East Bethel sets initial water, sewer rates

The East Bethel City Council April 17 voted 4-1 to adopt the city’s initial water and sewer rates for those who will be connected to the city’s new system in the municipal utilities project area.

Councilmember Robert DeRoche voted against the rates proposed by city staff, saying that he believes the rates are too high.

Councilmember Heidi Moegerle, who made the motion to adopt the rates, said she wants the council to revisit the rates after one year, by which time City Administrator Jack Davis said true operational costs will be known. At that time rates can be adjusted up or down as necessary to cover the city’s actual costs.

Monthly water costs for those connected to the system will include a base charge of $5 per equivalent residential unit (ERU), plus a plant charge of $10 per ERU and $3 per 1,000 gallons of water used. The number of ERUs assigned to a business is determined by the Metropolitan Council Environmental Services (MCES) based on business type, anticipated peak water usage, building size and other factors. A property with one ERU assignment and a monthly water usage of 7,500 gallons would thus be charged $37.50.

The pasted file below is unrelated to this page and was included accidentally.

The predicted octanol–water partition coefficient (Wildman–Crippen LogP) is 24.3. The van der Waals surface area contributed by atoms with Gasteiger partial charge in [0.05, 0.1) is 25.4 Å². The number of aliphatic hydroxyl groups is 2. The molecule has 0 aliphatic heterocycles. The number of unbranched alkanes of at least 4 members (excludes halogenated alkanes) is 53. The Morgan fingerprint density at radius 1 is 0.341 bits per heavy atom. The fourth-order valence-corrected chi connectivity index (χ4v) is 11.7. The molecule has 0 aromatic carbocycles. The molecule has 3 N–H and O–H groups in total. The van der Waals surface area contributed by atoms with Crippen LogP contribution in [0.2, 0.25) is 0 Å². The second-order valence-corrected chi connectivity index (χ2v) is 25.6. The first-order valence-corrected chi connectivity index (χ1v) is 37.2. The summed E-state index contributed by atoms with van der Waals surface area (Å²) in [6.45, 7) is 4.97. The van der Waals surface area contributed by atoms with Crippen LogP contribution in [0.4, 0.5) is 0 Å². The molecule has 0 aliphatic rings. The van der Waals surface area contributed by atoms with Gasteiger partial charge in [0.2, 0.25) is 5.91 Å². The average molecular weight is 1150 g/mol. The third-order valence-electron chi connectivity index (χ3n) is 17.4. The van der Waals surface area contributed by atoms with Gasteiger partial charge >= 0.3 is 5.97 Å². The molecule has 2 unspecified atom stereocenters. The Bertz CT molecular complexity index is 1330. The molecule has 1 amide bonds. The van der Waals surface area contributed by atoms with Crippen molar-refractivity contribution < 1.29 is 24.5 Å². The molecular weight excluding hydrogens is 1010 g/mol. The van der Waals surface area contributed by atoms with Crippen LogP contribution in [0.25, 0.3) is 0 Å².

Monthly sewer charges include a base charge of $5 per ERU plus a Metropolitan Council user charge of $2 per 1,000 gallons and a city usage charge of $2.75 per 1,000 gallons. A property with one ERU assignment using 6,250 gallons monthly would be charged $34.69.

DeRoche voiced concerns that setting the rates too high could discourage new businesses from coming to East Bethel.